Safety Planning

You and your children have a right to feel safe in relationships and in your home. If you are experiencing abuse, know that this is not your fault. Your safety matters. You are not alone. Know that there is support to help you.

A safety plan is about looking at your situation and thinking about what could be put into place to help you and your children. It might be a plan about what you could do in a situation if you felt scared or it might be about what other people around you can do to help.

A safety plan shouldn’t be complicated or make you feel overwhelmed by things you need to do. You are the best judge of what is going to work in your unique situation and you will already be doing things to protect yourself and your kids – even if it doesn’t feel like it. A safety plan can help you to see these actions and may help you to feel some sense of control in your life.  

If you feel unsure what the first step might be to making a safety plan – many people who we support have told us that they did two things to start. They got information about their options and they told someone they trusted in their life about what was happening. If you are reading this – then you are already doing the first one! 

You might choose to talk with family, a friend, neighbour or community member, but if this doesn’t feel right or safe, you could talk with a:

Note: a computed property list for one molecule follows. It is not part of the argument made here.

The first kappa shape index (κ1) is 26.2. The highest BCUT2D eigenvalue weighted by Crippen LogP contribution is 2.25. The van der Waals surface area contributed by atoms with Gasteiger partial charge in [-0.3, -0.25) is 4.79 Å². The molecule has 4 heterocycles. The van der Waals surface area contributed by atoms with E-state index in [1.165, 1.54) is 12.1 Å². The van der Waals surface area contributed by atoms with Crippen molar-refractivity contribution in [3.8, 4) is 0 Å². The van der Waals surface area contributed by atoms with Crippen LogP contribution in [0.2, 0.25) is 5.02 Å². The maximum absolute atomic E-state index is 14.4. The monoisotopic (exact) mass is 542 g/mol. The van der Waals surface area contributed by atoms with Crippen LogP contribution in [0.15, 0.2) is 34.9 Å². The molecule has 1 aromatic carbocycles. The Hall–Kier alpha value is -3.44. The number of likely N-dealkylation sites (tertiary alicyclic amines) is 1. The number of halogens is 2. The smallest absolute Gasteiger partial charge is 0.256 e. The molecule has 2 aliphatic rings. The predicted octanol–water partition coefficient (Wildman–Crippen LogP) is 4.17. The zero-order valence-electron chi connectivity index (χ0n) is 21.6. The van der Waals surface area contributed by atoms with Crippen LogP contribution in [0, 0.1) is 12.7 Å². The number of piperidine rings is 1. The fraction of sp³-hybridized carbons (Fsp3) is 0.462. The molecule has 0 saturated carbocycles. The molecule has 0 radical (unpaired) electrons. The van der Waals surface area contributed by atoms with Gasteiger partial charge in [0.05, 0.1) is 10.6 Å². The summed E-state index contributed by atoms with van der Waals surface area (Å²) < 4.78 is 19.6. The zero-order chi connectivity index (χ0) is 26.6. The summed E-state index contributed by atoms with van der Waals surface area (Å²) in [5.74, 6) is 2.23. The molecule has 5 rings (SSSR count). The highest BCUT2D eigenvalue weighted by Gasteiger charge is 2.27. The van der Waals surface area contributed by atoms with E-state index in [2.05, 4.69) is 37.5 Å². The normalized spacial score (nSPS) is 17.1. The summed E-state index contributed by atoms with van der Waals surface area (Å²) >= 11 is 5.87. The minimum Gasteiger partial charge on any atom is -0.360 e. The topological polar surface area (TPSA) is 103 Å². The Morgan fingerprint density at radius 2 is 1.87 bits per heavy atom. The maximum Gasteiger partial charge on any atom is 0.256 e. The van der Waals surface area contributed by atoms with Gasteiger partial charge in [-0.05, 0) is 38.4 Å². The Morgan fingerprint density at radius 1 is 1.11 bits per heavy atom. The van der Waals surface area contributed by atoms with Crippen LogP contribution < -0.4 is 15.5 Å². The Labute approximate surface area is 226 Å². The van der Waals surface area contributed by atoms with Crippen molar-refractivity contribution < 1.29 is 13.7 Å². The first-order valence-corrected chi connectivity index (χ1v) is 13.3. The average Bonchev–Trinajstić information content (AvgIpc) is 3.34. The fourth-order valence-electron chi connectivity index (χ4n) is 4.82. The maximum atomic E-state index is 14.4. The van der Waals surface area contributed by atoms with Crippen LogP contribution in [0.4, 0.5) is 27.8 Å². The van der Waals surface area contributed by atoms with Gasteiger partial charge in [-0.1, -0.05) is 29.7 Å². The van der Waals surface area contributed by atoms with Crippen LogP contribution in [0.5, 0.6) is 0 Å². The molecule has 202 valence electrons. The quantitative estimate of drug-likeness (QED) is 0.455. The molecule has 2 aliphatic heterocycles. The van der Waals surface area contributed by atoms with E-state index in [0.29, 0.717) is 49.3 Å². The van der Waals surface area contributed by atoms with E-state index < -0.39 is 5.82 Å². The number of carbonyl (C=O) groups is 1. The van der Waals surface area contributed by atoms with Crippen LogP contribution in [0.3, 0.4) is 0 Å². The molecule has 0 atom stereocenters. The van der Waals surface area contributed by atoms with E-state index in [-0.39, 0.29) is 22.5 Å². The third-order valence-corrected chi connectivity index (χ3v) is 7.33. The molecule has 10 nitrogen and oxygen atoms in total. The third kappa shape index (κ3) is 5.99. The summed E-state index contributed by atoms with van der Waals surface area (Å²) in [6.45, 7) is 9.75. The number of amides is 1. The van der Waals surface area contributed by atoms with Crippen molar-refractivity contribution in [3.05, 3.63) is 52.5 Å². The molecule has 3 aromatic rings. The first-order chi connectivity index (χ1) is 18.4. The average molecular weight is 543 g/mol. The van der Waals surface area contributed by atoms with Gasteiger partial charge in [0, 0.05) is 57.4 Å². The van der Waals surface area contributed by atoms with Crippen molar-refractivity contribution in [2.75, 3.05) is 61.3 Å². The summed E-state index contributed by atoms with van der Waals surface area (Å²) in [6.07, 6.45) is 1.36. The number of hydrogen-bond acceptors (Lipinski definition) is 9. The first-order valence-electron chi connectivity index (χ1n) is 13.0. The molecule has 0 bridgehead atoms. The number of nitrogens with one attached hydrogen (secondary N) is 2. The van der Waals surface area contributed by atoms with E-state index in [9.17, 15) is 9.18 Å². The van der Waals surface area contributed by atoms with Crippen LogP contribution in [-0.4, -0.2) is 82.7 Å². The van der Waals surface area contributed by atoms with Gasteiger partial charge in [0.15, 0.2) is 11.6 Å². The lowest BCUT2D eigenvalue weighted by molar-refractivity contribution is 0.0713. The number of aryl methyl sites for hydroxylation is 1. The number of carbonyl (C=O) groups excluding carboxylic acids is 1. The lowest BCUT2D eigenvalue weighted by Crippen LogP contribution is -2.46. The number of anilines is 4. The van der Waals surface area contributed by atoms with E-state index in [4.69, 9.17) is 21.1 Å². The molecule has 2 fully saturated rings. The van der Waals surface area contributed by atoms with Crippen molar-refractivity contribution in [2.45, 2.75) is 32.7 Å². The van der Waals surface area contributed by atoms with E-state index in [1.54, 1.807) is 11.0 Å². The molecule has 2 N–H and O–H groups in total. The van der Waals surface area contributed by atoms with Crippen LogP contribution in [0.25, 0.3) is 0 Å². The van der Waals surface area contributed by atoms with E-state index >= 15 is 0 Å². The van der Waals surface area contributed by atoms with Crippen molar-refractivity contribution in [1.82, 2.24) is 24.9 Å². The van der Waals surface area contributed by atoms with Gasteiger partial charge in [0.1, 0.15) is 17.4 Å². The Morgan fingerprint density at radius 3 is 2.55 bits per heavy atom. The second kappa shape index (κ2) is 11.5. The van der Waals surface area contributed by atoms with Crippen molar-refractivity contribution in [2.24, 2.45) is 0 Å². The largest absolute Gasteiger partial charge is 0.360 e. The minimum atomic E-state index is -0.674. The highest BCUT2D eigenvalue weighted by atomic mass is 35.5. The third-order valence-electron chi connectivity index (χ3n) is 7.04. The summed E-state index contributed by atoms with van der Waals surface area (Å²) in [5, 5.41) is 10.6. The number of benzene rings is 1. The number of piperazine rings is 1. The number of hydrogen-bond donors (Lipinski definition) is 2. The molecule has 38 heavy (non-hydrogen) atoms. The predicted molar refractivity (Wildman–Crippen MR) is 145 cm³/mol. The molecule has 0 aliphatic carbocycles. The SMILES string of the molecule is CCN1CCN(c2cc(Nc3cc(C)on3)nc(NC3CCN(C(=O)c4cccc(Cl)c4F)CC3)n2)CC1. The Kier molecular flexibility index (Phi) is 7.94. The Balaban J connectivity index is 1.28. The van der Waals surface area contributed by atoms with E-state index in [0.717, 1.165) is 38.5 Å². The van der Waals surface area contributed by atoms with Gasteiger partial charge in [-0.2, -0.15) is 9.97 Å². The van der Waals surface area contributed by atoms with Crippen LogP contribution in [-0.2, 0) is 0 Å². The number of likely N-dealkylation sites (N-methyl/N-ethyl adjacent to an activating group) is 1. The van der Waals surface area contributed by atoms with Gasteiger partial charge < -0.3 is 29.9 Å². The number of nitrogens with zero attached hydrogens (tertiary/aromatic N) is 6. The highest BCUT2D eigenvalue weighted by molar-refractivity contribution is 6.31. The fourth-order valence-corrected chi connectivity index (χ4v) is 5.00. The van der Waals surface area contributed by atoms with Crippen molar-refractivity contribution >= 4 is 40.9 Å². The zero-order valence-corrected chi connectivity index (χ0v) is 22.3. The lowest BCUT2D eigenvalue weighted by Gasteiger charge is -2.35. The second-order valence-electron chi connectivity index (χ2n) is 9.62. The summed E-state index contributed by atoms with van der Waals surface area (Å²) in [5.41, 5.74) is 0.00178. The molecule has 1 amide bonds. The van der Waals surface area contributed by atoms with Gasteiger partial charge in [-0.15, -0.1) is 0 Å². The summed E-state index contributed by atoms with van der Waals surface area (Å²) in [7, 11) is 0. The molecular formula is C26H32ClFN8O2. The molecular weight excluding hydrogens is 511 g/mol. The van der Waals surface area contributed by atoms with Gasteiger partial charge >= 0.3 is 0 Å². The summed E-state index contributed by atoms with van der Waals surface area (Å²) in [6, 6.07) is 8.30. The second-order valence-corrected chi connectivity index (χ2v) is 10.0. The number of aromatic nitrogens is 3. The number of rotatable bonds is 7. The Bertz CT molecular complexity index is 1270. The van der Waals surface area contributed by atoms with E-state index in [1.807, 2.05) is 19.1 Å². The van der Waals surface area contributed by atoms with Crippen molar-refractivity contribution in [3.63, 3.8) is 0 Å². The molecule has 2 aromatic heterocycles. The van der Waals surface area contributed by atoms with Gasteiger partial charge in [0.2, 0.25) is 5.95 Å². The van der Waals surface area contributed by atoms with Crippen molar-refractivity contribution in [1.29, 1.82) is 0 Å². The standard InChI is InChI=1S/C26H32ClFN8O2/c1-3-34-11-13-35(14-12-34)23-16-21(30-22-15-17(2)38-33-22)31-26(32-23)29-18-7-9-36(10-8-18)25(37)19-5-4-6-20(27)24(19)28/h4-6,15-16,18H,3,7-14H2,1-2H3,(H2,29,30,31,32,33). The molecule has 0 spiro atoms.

• 24-hour helpline such as 1800RESPECT
  • health professional such as your doctor 
  • community worker such as a counsellor or family support worker
  • specialist domestic violence service. 

Below are a few questions you could ask yourself to help you in making a safety plan.

What am I already doing to try to protect myself and my children?

Try to think about what has worked in the past and use this as a start to develop your plan. 

"I would try to go out into the backyard if my partner started up at me – we had neighbours on all sides and I guess I hoped if things got really bad, they would hear and would call the police. "

"I used to think that going quiet and appeasing my partner was weak on my part. Now I know that I was being strong and trying to protect myself the best way I could. "